Sooner or later we all experience an event in time when life doesn’t make sense. I’ve had a few of those, and I’m sure you can relate.
My husband and I made a three-year commitment to live in Nepal back in the 80s so he could work on a hydro-electric power project there. We were the only English-speakers in our wee village, and our Nepalese language skills were limited at best. Our home was a mud and rock house with a grass thatch roof, no electricity, and no indoor plumbing.
I was in my early 20s and pregnant with our first child when we moved into the village. My husband walked about thirty minutes to the project office six days a week, and I remained behind. Airmail letters were our only means of communicating with family and friends back then, and those took three weeks to reach their destination. To say I was lonely and blown away by culture shock was an understatement.
But God did a significant change in my thinking over time. He helped me work through culture shock and brought me to the place where I truly wanted to spend the rest of my life there. We even had an interview with a career non-profit organization. One week after that interview, however, the Lord sent us back to North America due to circumstances beyond our control.
Thirty-eight years later, I still don’t understand why God positioned us in Nepal and gave us hearts willing to stay there only to send us back to North America. I could easily question His wisdom or His goodness toward us. Did He really know what He was doing? Did He really care about the hardship we experienced for the first two years? Did He really have our best in mind when He plucked us from the country we’d grown to love and to which we’d committed ourselves to serving?
Rather than question God’s wisdom and goodness when life doesn’t make sense, let’s cling to the truth of His Word.
“For now we see in a mirror dimly, but then face to face. Now I know in part; then I shall know fully, even as I have been fully known.” (1 Corinthians 13:12 ESV)
The apostle Paul referred to a mirror knowing his readers could relate. In those days, Corinth was famous for producing mirrors made from polished metals. They were beautiful, but they always produced a somewhat distorted image.
When we feel as though life doesn’t make sense, it’s because we can’t see a clear picture of what God is doing in our lives at this time. Our understanding is distorted, as though we’re looking into a mirror made of polished metal. We can’t get a clear picture because we can’t see everything God sees from His infinite and eternal perspective.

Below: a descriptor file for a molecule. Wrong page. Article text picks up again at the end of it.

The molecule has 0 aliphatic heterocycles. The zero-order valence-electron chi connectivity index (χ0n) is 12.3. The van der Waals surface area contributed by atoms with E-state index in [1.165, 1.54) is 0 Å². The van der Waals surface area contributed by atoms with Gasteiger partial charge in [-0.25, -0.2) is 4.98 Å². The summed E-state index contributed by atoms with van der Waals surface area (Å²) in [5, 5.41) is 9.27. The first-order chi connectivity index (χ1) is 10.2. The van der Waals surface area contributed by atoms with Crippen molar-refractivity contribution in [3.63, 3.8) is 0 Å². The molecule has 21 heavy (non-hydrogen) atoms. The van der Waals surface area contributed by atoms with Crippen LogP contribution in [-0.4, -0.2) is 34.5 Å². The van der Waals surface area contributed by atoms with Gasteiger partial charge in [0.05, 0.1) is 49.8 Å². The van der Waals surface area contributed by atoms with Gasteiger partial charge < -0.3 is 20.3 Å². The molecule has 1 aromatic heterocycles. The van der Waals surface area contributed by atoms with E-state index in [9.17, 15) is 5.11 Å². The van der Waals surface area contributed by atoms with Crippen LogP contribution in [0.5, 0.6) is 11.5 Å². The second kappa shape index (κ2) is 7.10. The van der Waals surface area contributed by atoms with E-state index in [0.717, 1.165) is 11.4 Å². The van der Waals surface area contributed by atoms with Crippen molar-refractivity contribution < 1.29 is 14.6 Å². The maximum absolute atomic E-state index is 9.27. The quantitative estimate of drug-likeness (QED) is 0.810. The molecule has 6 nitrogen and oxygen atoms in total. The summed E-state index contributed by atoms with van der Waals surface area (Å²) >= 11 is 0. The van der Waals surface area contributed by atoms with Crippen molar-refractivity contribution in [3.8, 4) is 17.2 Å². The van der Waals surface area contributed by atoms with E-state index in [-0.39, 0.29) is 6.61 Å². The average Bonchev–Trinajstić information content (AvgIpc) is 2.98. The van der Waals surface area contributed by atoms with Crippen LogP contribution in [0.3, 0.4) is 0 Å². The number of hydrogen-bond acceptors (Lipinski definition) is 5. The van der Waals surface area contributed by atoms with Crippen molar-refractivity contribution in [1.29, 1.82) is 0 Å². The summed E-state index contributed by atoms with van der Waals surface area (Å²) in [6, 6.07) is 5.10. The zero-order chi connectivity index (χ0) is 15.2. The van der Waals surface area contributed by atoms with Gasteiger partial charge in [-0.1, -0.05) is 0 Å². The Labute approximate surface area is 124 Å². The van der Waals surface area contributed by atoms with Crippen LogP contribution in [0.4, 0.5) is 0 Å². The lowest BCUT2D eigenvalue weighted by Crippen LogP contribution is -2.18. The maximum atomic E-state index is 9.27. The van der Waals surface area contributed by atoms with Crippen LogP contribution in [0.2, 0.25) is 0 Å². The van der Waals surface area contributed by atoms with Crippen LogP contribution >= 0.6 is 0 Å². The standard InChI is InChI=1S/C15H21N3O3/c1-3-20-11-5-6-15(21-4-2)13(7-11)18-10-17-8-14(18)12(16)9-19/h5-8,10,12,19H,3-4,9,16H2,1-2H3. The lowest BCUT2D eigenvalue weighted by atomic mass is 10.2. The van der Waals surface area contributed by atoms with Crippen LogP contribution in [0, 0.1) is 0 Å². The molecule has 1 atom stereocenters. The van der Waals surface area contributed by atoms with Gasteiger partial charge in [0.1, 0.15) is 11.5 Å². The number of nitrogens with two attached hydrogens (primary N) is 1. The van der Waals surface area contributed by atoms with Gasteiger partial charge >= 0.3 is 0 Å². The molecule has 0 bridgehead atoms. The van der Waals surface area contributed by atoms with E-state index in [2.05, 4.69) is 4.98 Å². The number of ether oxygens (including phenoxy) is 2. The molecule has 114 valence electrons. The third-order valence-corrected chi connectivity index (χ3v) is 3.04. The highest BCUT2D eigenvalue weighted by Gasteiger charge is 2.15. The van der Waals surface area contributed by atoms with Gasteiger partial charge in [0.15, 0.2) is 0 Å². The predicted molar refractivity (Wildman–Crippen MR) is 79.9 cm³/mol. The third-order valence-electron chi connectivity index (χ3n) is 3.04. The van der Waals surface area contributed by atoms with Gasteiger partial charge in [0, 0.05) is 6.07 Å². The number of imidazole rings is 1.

For now, we look at our circumstances and fail to see clearly. But someday—when we reach heaven—we’ll gain a heavenly perspective. Someday our understanding will be made complete when we see Jesus face-to-face.
Now we know spiritual truths only in part. We have a limited knowledge of God’s character. We have a limited understanding of the way He works, why He does the things He does, and why He allows certain things to happen. But someday, Paul says, we will know all these things fully just as we have been fully known.
The phrase “just as we have been fully known” refers to the complete way in which God knows us. Scripture says that He knows the number of hairs on our head, the motives of our heart, the words we speak before they roll off our tongue. He knows when we get up and when we lie down, and where we are at all times. Nothing about us is hidden from Him. He knows us fully.
Someday we’ll know more fully than we know now. We’ll know more about God’s character and more about why He allowed certain circumstances into our lives.
We’ll know how He was there for us even when we felt alone. We’ll know when He directed our steps even though we hadn’t asked for guidance. We’ll know when He protected us from danger we didn’t know was there. We’ll know how He used suffering to refine our faith and make us strong. We’ll know why prayers that we thought went unanswered were actually answered in ways that evidenced God’s goodness in our lives.
The day will come, my friend, when we see Jesus face-to-face and we will fully know. But until then, through every situation in which life doesn’t make sense, let’s trust His heart and rest in His love.
May I pray for you?
“Dear God, thank You for giving us hope for those times when we don’t understand Your ways. When we look at our circumstances and see only a distorted view of what’s happening in our lives, remind us that someday we’ll see you face-to-face and know fully. Until then, teach us to trust Your heart and Your good plans. In Jesus’ name, amen.”
This song fits beautifully with today’s devotion.
Do you know someone experiencing a season when life doesn’t make sense? Give a gift of hope today.